Fund managers could be doing a better job of revealing the details of the fees and expenses they charge, and how they allocate expenses to their funds, according to a review by the Ontario Securities Commission (OSC).

In OSC Staff Notice: 81-724 – Report on Staff’s Continuous Disclosure Review of the Fees and Expenses Disclosure by Investment Funds published Thursday, the OSC’s investment funds branch sets out several recommendations to fund managers for improving disclosure in the wake of a targeted review of investment funds’ disclosure practices involving fees and expenses.

That review, which was carried out last year, found “good general compliance” with disclosure requirements in this area, but also uncovered areas where disclosure could be better.

For example, the OSC found that the prospectuses it reviewed generally didn’t give enough detail for investors to determine which costs and services are being paid for out of management fees, and which are being charged to funds as operating expenses. The OSC notes that firms often use generic “catch-all” wording in their disclosure, and that its staff often had to refer to funds’ trust agreements, or management agreements, for greater detail.

The OSC found that firms’ expense allocation practices — whether they allocated part of their expenses to the funds they manage, and if so, how — was another area where the disclosure was often lacking. It also found that most of the fund managers who allocate expenses to their funds “did not provide related party disclosure.” And, it says that “only a few provided note disclosure with respect to the allocation, but failed to provide details such as the amount or measurement basis of the transactions.”

“The fees and expenses of a fund are an important consideration for investors,” the notice says. “We encourage fund managers to clearly disclose fees and expenses to provide more transparency and clarity, where possible, on what services are paid for out of the management fees, which services are charged as operating expenses and how all the fees and expenses are being allocated.”

The notice stresses that fund managers should be providing specific disclosure about what is covered by management fees and what is charged to a fund as an operating expense. “Investors should not have to refer to the management or trust agreement to determine whether a particular cost is covered by management fees or charged as a separate operating expense to the funds,” it says. “Having all the relevant fees and expenses information disclosed in the prospectus will enable investors to compare the different fee models and structures, and make an informed investment decision.”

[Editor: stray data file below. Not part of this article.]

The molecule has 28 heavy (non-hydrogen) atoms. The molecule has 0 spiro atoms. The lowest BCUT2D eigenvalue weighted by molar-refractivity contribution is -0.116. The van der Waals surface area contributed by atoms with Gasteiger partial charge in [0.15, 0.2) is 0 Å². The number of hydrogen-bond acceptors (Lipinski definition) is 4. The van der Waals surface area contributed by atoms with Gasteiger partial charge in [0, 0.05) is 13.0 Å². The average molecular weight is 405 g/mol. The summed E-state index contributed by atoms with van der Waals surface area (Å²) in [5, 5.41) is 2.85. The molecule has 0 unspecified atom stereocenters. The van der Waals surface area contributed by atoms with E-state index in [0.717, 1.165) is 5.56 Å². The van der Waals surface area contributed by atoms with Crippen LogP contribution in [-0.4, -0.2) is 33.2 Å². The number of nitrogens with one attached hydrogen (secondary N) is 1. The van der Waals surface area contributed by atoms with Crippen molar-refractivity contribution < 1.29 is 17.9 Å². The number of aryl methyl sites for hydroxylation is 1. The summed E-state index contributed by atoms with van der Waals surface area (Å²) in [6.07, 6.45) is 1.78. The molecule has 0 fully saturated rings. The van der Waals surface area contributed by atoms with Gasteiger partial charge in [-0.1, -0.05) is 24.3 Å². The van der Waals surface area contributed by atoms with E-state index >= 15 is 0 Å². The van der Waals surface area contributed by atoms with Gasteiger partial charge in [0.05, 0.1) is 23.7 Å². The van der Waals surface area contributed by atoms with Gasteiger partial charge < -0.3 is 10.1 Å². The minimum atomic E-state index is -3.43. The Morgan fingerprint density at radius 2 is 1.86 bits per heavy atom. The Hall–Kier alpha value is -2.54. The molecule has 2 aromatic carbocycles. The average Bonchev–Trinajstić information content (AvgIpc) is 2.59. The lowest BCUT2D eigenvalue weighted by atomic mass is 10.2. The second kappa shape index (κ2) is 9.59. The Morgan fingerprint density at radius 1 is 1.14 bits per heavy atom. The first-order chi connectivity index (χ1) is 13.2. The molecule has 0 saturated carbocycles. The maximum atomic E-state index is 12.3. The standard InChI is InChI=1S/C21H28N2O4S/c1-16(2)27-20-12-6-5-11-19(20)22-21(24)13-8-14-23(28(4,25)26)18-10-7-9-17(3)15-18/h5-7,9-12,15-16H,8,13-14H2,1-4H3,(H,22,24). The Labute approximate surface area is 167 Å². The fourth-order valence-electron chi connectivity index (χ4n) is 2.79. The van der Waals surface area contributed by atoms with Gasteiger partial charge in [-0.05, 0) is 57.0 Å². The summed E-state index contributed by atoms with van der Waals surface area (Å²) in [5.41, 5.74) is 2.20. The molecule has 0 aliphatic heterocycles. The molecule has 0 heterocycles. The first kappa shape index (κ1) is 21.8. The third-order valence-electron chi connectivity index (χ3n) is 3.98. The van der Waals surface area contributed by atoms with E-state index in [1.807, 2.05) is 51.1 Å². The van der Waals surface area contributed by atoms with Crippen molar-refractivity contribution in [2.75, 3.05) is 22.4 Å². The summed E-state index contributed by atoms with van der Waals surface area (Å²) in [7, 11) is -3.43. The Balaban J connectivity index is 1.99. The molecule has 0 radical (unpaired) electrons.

Additionally, it says that “fund managers should consider enhancing the transparency of their expense allocation” in order to mitigate the conflicts of interest that are inherent in these practices. “For example, a fund manager should, to the extent possible, ensure that its funds’ prospectus specifies the types of costs the fund manager may recover from its funds. We also remind fund managers to disclose the particulars of the material conflicts of interest in the prospectus,” it says.

In terms of continuous disclosure, the OSC says that fund managers must comply with related party disclosure requirements, and provide the details of these transactions in their funds’ financial statements and performance reports. This disclosure should also explain how these conflicts are mitigated, it says.

The notice points out that expenses that are allocated to particular funds should “have a direct relationship to the daily operation of the funds” and that they should be negotiated at arm’s length to be fair and reasonable to the funds. It says fund managers should not be recovering expenses through “opaque or complex methodologies that are not intuitive and not directly linked to the services being performed for the funds.”

The question of allocating expenses should also be referred to independent review committees (IRCs), the notice says; and, fund managers should have policies in place to deal with the allocation of expenses between the fund manager and its funds, the commission notes.

The review looked at the disclosure practices of 18 fund managers from conventional mutual fund managers, to exchange-traded fund and closed-end fund managers. It looked at both their prospectus disclosure, and various elements of their continuous disclosure records, including financial statements, management reports of fund performance, and independent review committee reports. The firms included in the review manage combined assets of $210 billion.